Moving on to the planets, and with the higher-powered 9mm eyepiece we saw good colour variation on Jupiter and some detail within the belts, as well as the four Galilean moons. Mars was very rewarding: although not quite at opposition, it was still easy to define the larger surface features and polar cap, and our observations compared favourably with simulations from planetarium software. Lunar views were good too, with excellent contrast across the surface as well as around the terminator, although a filter is useful for coping with the dazzling brightness around full Moon.
Being a manual Dobsonian without tracking facilities means that keeping your target on view in the eyepiece at high magnification requires some skill. Nonetheless, this 10-inch instrument is delightfully simple to use, and provides a serious amount of aperture and high quality observing for beginners and advanced astronomers alike.
Architect Ludwig Mies van der Rohe once said of design: “God is in the details.” In this case, the outstanding element of this scope is its complete set of well-engineered details. Revelation has provided good optics, and has not cut any corners on the quality of the parts that are essential for a satisfactory night’s observing. The bearings, clutches, focuser, fan and finder all work effectively – and not just indoors, but when you are fully wrapped up and in a dark field in north Wales! The focuser can easily handle a heavy eyepiece and even a camera, although the astrophotography opportunities for a hand-guided mount are limited. The balance of the tube can even be adjusted by tightening the bearings to facilitate the addition of heavier accessories.
The recognisable planets and thought-provoking galaxies provided by this scope’s big aperture make great eye-openers for beginners, but this is a high-quality optical instrument that will also satisfy the dedicated amateur.
Clutch controls - The altitude bearings on this scope are very effective. The glove-friendly, CNC-machined metal wheels control the ease of movement beautifully. The bearing cases also locate very positively in the cradle, facilitating easy assembly even in the dark.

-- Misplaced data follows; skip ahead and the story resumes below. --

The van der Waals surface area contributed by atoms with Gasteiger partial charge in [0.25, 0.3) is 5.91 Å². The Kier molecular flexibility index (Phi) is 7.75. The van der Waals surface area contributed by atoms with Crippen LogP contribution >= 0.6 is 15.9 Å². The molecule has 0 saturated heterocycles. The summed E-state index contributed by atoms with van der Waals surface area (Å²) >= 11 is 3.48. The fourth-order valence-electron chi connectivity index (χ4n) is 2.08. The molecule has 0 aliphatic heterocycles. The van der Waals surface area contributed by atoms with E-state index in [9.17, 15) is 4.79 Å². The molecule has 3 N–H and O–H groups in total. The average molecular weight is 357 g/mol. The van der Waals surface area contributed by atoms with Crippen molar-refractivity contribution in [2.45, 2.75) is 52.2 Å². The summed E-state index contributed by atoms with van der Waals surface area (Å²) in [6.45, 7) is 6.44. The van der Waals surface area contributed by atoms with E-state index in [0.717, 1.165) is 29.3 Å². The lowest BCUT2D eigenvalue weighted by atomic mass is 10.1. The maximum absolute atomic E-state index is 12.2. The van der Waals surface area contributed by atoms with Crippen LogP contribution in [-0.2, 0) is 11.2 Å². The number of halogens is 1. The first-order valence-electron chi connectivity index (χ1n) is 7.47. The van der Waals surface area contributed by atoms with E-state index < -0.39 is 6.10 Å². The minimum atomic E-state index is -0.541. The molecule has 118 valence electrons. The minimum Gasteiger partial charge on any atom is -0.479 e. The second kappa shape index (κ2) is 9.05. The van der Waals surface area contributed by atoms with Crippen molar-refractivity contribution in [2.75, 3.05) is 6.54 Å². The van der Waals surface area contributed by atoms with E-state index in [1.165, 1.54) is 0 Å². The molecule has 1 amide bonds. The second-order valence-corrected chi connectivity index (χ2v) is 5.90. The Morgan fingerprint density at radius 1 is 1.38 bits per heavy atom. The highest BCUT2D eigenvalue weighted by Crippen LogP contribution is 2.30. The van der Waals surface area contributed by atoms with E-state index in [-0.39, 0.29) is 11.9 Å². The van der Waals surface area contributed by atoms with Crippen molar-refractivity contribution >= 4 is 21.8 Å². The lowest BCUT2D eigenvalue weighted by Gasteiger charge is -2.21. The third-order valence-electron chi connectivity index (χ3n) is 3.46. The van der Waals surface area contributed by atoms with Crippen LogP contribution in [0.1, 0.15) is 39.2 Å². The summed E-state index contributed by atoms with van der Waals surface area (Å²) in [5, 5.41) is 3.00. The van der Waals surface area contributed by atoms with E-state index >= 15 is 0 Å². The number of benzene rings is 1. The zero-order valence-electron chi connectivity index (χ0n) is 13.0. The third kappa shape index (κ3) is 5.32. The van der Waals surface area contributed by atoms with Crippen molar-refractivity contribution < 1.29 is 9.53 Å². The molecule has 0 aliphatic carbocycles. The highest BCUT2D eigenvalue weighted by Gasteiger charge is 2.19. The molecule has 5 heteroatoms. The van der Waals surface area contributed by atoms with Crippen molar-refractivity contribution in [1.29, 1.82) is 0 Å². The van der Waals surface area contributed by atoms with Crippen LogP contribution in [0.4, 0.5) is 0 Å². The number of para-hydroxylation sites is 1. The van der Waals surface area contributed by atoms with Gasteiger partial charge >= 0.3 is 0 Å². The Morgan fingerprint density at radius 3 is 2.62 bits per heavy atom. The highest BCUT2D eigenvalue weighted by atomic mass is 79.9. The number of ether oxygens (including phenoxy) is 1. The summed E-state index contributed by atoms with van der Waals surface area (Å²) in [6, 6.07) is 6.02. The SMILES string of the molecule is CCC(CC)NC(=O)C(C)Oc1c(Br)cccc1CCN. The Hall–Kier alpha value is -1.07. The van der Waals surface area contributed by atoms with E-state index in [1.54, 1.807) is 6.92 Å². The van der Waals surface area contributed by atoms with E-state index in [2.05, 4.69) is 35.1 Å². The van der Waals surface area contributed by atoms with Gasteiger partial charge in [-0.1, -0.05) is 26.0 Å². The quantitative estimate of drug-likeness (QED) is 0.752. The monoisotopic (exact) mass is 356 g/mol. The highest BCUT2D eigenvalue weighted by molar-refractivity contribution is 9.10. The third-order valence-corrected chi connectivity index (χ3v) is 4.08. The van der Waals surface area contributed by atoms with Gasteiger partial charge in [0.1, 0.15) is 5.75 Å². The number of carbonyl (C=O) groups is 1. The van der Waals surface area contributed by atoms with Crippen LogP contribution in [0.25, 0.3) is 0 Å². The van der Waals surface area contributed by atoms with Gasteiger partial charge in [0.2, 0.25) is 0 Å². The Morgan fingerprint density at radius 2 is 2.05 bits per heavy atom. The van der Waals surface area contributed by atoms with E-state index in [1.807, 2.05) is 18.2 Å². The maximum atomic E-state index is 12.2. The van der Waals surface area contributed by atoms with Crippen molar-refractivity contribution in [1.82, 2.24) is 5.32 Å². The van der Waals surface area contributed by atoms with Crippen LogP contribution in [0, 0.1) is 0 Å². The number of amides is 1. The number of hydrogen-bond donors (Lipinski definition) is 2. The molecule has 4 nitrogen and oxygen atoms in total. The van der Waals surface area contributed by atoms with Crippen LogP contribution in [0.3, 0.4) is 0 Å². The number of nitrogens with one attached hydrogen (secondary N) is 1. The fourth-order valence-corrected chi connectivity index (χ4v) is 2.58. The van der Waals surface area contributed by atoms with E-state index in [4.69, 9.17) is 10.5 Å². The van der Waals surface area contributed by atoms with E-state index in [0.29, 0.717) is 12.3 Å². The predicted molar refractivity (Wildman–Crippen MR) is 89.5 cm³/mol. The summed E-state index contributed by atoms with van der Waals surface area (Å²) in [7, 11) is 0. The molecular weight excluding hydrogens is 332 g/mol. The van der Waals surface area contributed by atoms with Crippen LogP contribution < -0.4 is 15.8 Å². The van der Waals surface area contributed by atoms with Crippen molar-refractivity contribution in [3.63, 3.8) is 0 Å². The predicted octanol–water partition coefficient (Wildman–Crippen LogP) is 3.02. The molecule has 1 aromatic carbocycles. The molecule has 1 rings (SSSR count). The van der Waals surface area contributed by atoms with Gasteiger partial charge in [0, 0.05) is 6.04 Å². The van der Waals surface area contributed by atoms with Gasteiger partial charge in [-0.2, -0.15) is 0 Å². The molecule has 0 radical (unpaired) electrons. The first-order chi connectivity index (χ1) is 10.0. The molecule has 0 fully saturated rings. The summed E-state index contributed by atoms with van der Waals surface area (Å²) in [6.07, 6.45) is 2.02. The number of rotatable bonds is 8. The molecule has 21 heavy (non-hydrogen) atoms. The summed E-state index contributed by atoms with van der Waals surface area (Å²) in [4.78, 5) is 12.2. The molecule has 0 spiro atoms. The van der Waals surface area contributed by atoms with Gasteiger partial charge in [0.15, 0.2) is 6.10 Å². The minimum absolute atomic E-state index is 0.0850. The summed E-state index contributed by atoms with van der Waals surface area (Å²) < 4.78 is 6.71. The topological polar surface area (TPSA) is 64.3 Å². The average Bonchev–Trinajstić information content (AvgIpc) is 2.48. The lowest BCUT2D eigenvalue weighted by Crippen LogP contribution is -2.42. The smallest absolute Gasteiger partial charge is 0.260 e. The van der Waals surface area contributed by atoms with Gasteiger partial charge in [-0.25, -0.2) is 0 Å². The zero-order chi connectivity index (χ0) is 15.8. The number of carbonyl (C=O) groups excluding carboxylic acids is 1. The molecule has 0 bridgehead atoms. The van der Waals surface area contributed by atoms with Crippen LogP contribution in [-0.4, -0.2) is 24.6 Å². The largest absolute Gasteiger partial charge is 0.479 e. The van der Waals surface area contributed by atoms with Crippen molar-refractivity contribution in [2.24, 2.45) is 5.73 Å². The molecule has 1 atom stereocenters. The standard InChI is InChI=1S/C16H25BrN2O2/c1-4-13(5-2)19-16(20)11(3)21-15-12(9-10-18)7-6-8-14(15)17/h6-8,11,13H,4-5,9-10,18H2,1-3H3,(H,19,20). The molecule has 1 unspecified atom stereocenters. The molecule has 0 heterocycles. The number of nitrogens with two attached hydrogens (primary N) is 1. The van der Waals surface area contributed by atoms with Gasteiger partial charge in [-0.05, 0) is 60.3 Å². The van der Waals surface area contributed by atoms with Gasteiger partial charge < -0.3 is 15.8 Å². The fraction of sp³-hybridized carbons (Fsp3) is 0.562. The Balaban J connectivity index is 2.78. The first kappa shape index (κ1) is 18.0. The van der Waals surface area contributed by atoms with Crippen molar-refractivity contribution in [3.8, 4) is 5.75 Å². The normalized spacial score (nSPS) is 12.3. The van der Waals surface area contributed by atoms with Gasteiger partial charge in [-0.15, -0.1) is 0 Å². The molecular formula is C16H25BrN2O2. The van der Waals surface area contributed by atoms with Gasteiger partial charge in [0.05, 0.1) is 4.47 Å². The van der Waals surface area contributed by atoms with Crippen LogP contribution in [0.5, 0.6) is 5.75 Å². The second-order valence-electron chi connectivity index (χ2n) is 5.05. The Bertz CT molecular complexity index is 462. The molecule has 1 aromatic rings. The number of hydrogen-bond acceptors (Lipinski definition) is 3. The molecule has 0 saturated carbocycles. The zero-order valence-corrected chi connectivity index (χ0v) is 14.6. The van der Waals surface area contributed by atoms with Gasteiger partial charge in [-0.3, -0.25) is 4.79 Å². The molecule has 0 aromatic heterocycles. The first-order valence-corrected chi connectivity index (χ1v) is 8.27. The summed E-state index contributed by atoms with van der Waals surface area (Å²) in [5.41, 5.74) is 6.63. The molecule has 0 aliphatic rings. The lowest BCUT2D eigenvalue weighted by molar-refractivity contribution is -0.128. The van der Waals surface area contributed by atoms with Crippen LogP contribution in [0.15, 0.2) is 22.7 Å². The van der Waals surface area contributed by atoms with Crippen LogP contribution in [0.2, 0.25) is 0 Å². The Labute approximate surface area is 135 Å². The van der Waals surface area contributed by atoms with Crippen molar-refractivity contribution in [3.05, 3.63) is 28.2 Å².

Smooth focusing - The very chunky, well-engineered, 10:1 dual-speed Crayford-style focuser is provided with an adaptor that allows you to use either 2-inch or 1.25-inch eyepieces and accessories. Thumbscrews provide friction adjustment, while the locking facility makes it a pleasure to use, with smooth, fine movements and no backlash.
Cooling fan - The mirror cell has a built-in fan to assist cooling and help to shift warm layers of air from the main tube. The battery holder takes eight AA batteries; you could alternatively use a 12V powertank supply if you think you will be using the fan a lot.
Finderscope - The finder has 8x50 optics and a traditional crosshair reticule, offering a view the same way up as the main scope and revealing plenty of faint stars to hop between. Its mount is sturdy and very simple to adjust, and it stayed well aligned throughout the test period.
Sturdy base - The rigid base rotates via a large roller bearing, which turns very freely. A large plastic knob can be tightened to provide the perfect amount of friction: just loose enough to push the scope into position, but tight enough to stay put when lightly touched or in a stiff breeze.